Cheddar Up Makes It Easier To Collect Money From Groups

TECHCRUNCH: Despite the shift away from paying with cash or check in favor of digital transactions in recent years, many smaller organizations, and even schools, still rely on old-school methods when it comes to collecting money from groups. Though it’s a hassle for both the organizer and the payer in the long run, checks are often easier than pointing users to online tools like PayPal or setting up websites with payment mechanisms built-in solely for the purpose of a one-time fundraising campaign, for example. A company called Cheddar Up wants to offer an alternative for group payments, while still making the process as simple for both parties as collecting checks or cash.

The idea for the startup originated back in 2012 from two Denver-area professionals, marketing manager Nichole Montoya and branding and design expert Molly DiCarlo. Both mothers themselves, Cheddar Up began as many startups today do – with the founders looking to solve a personal pain point.

“I was continually writing checks to my kid’s school, and being a working mom, it was slowing me down…it was really arduous.” explains Montoya. Like many parents, she and others had to often pull out their checkbooks to contribute to a number of school-related organizations or campaigns, ranging from paying PTA fees to collecting funds for teacher gifts.  “I realized there was a gap here, and it would be great if there was a tool to collect money from groups that was created to be flexible and robust so that schools would use it,” she says.

The team began building Cheddar Up in late 2012 and launched it a year later, largely as a proof-of-concept which spread by word-of-mouth at local schools where early testing began. To date, the service has grown to 19,000 users, including organizers and those paying their fees online, even though the platform until just this week was not fully mobile-optimized and still relied on PayPal as the means for collecting payments.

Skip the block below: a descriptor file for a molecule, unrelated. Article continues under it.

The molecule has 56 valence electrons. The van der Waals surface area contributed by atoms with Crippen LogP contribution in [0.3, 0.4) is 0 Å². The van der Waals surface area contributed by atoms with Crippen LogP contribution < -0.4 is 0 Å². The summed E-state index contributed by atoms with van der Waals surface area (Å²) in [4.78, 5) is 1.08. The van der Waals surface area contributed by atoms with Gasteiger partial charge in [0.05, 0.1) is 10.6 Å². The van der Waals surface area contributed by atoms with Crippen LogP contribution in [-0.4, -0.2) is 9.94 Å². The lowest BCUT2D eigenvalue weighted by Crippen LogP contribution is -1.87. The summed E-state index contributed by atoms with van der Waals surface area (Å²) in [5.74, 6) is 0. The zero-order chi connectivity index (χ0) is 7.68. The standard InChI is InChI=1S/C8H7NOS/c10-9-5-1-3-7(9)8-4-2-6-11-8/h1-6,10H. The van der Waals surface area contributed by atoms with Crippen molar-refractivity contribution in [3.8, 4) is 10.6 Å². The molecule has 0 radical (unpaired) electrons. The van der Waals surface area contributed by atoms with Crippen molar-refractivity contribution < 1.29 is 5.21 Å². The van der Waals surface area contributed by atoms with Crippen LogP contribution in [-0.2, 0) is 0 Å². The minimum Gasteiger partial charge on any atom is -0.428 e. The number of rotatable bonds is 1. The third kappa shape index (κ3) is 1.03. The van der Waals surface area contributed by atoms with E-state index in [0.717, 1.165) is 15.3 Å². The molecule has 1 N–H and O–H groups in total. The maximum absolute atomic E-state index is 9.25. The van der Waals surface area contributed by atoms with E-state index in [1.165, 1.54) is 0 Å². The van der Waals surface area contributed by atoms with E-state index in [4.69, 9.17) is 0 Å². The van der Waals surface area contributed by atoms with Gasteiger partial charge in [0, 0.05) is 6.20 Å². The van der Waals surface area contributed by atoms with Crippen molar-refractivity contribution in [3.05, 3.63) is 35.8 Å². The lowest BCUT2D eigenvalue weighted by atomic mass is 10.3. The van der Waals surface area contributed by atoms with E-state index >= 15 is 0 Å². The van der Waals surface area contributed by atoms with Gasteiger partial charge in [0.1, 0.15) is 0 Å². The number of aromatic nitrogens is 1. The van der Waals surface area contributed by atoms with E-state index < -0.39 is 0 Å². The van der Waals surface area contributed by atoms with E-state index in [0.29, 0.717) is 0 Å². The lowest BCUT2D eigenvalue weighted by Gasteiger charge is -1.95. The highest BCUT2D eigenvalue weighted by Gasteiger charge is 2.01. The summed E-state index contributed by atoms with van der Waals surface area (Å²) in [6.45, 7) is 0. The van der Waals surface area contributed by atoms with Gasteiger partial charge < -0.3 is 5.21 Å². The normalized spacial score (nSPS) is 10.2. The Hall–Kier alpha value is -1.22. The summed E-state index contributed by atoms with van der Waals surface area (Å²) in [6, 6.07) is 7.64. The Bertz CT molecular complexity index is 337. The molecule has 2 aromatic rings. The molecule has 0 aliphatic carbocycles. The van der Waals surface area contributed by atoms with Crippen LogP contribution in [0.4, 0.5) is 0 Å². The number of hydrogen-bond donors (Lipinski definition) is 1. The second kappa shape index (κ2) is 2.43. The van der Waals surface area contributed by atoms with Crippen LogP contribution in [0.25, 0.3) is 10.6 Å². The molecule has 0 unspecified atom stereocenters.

But with the updated platform, Cheddar Up now allows its users to pay directly via its own service, either by way of an e-check or a major credit card. Plus, the website has been improved with a number of smaller updates and is now fully responsive so it works on mobile devices.



Using the system is simple. Organizers begin by creating their own custom payment page, which can be configured to collect either a flexible donation amount a user enters – such as in the case of a fundraising campaign – or it can be set up to collect a fixed fee. The page can also be customized with a logo, and it can be used to collect personal information as well, in lieu of a paper form.

That’s made it attractive to schools looking to collect fees for things like graduation gear or parking, for example, or for school organizations like the PTA.

After the site is created, the organizers are given a custom URL they can place on their website, send out in a newsletter, or share however else they choose.

Those paying just have to click the link, enter in their information and pay – no paper check required.


The service includes a credit card processing fee of 2.9% plus $0.30 per transaction, which is fairly standard, and Cheddar Up takes a percentage of that to generate revenue. Schools in particular like that the service allows them to pass the fees onto payers as an option, instead of having to eat the fees for themselves.

The startup is also soon rolling out a subscription tier for power users as well, which will allow them to white-label the Cheddar Up service with their own branding, among other things. While pricing is yet to be determined, it will be under $20/month and will include support for recurring payments, multiple admins and will include a slightly reduced credit card processing fee.

In addition, a native mobile application will debut this fall, just in time for back-to-school, Montoya notes.


Cheddar Up recently closed on $725,000 in seed funding from Foundry Group Angels, Hedgewood, 500 Startups, and other angel investors, and plans to expand its small four-person team as a result.